For more than six years, the PGA Tour searched for a way out of a vexing sand trap: how to provide health insurance to the tour's 200 caddies. Like players, caddies are independent contractors. Sure, the PGA Tour could cover them under the group insurance policy it offers its 3,000 full-time employees, but since caddies work some years and not others, that would be an administrative nightmare. And then there was the cost: an estimated $1.4 million a year.
But not covering the caddies no longer seemed like a good option either. "As an organization, we want to support the caddies' well-being," says Andrea King, the tour's vice president of treasury and administration. Indeed, the caddies' health insurance woes already had proved to be a public relations problem for the PGA, when golf legend Tom Watson's longtime caddy, Bruce Edwards, died of Lou Gehrig's disease in 2004. Because Edwards had no health insurance, Watson paid tens of thousands of dollars out of his own pocket for his caddy's treatment. Heartwarming. But a player's generosity isn't exactly an insurance policy.
So King was intrigued when a benefits consultant suggested a new strategy last year: Give the caddies a predetermined amount of cash and let them buy their own individual policies from insurance companies. The caddies would have coverage, whether or not they were working, and the tour would avoid administrative annoyances and keep a lid on costs. "The light bulbs started popping," King says. "We started to realize that this could really work."
Individual health insurance? Aren't such policies hopelessly complicated and prohibitively expensive? Not necessarily. As the number of people without employer-sponsored insurance grows, and as so-called consumer-directed health care plans like health reimbursement arrangements (HRAs) and health savings accounts (HSAs) become more popular, insurance companies are rolling out new policies geared to people buying on their own--with little to no employer involvement. And benefits consultants are increasingly encouraging business owners to consider them.
Contrary to their reputation, individual insurance policies are often less expensive than group policies. In 2004, annual premiums for plans purchased individually averaged $2,268 for a single person and $4,424 for a family, according to America's Health Insurance Plans, an industry trade group in Washington, D.C. That's about half as much as the average annual premium for employer-sponsored coverage of individuals ($4,024) and families ($10,880). "Individuals can purchase a wide range of affordable coverage," says AHIP CEO Karen Ignagni, who expects insurers to offer more individual policies in the years to come as the trend toward consumer-directed health care gathers momentum.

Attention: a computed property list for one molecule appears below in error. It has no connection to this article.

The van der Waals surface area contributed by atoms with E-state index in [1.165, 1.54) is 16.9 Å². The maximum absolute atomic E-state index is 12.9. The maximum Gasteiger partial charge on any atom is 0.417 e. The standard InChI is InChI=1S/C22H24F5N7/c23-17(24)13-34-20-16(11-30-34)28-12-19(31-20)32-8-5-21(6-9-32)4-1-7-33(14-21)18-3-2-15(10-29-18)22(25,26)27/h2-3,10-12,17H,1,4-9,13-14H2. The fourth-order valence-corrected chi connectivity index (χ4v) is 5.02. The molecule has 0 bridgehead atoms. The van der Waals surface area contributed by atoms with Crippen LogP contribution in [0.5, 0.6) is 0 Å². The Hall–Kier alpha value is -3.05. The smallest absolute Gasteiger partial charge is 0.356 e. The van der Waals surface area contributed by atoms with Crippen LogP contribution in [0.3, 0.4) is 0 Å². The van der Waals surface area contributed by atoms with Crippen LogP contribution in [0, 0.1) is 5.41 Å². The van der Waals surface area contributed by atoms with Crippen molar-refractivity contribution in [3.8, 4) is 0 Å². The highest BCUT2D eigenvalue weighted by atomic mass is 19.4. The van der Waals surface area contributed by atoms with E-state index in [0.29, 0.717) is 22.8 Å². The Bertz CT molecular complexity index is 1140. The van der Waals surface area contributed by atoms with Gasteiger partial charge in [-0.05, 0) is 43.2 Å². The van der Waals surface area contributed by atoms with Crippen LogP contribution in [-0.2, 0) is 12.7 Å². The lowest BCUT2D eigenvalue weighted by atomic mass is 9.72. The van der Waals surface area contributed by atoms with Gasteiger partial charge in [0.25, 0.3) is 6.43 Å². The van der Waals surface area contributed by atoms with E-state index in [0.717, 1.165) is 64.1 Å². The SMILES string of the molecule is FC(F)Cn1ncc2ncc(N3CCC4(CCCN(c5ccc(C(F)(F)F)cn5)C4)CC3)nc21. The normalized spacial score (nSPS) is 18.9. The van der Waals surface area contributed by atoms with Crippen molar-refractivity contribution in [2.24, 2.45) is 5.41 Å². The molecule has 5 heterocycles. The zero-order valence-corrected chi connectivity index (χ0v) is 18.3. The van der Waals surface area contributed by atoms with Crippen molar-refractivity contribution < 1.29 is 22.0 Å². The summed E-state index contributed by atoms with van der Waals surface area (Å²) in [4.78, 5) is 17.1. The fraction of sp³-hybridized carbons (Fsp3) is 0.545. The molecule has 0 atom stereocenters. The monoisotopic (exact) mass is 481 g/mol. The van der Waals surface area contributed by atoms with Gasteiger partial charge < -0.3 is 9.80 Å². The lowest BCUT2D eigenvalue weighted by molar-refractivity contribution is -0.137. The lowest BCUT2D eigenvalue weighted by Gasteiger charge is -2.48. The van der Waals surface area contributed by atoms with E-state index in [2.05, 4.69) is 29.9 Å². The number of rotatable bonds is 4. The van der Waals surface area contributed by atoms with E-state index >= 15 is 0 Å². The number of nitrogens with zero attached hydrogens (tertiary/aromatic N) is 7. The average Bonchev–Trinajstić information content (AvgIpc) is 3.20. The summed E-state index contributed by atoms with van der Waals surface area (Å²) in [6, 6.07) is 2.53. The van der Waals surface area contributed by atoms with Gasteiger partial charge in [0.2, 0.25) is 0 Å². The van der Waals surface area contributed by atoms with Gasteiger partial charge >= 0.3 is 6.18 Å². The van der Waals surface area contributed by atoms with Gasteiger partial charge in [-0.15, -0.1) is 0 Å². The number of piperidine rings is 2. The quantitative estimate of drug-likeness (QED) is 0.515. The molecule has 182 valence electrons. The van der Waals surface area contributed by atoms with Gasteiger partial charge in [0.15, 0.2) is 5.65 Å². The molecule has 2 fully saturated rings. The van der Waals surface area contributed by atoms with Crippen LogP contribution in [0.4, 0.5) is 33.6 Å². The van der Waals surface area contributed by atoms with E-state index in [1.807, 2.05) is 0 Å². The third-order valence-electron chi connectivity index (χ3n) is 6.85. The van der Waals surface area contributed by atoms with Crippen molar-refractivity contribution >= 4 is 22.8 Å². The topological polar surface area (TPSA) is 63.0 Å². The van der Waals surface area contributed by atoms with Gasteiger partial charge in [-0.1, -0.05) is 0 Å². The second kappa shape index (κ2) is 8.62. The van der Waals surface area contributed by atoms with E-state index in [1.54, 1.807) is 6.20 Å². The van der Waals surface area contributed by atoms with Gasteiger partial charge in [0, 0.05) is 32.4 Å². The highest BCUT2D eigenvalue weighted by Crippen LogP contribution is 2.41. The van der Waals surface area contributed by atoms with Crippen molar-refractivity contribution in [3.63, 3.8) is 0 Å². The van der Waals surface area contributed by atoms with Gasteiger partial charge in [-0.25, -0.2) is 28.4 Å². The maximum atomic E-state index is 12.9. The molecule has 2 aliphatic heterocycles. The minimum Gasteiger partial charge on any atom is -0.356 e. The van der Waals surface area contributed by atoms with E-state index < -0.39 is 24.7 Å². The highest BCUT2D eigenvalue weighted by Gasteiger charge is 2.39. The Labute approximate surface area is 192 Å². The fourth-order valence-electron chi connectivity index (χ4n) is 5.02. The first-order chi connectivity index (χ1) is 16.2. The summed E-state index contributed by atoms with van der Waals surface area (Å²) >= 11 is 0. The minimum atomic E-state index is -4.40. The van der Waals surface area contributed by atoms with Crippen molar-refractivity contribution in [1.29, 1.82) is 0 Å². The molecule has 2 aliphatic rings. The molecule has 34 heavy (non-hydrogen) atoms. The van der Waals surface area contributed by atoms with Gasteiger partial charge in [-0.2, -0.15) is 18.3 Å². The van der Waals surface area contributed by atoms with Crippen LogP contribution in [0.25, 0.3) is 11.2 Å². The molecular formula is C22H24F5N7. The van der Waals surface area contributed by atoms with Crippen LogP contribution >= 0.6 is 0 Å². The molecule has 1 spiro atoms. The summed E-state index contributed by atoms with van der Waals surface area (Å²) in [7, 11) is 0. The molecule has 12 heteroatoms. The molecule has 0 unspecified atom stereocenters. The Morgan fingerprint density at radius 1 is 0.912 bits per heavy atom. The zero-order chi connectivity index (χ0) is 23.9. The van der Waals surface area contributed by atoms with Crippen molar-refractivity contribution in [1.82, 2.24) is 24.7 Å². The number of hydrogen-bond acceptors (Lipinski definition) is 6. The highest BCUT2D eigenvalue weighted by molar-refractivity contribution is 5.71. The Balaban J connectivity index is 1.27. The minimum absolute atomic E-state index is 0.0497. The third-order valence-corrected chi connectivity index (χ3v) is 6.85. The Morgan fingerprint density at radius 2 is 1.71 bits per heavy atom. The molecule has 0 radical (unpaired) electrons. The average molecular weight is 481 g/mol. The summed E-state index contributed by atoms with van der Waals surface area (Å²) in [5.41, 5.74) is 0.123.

Here's how it works: Companies create accounts for employees and each year fund the accounts with enough cash for employees to pay for all or a portion of their own policies. Under the plan the PGA Tour launched in 2005, caddies get an annual subsidy of $1,000 each, which should cover about half of the average single person's individual policy or about a quarter of the average family policy. The cost to the tour: $200,000, about one-seventh of the cost of the group plan. Paul Zane Pilzer, an economist and author of The New Health Insurance Solution, argues that with savings like that, employers should move toward canceling their group policies and encourage all of their employees to purchase their insurance individually.
But before you rush to cancel your group policy, there are some important factors to consider. For one, individual insurance is cheaper than group policies because, in 46 states, insurers may "medically underwrite" individual applicants--that is, examine the health of each applicant and adjust the premium accordingly. (In the four states that forbid underwriting--New York, New Jersey, Washington, and Maine--individual policies tend to be extremely expensive, even for healthy applicants.) Those who make it through the medical underwriting process--about 85% of all applicants, according to AHIP--tend to be young and healthy, and therefore worthy of a cheaper premium. They're also more likely to be willing to take bare-bones policies--hence the relatively low average premiums.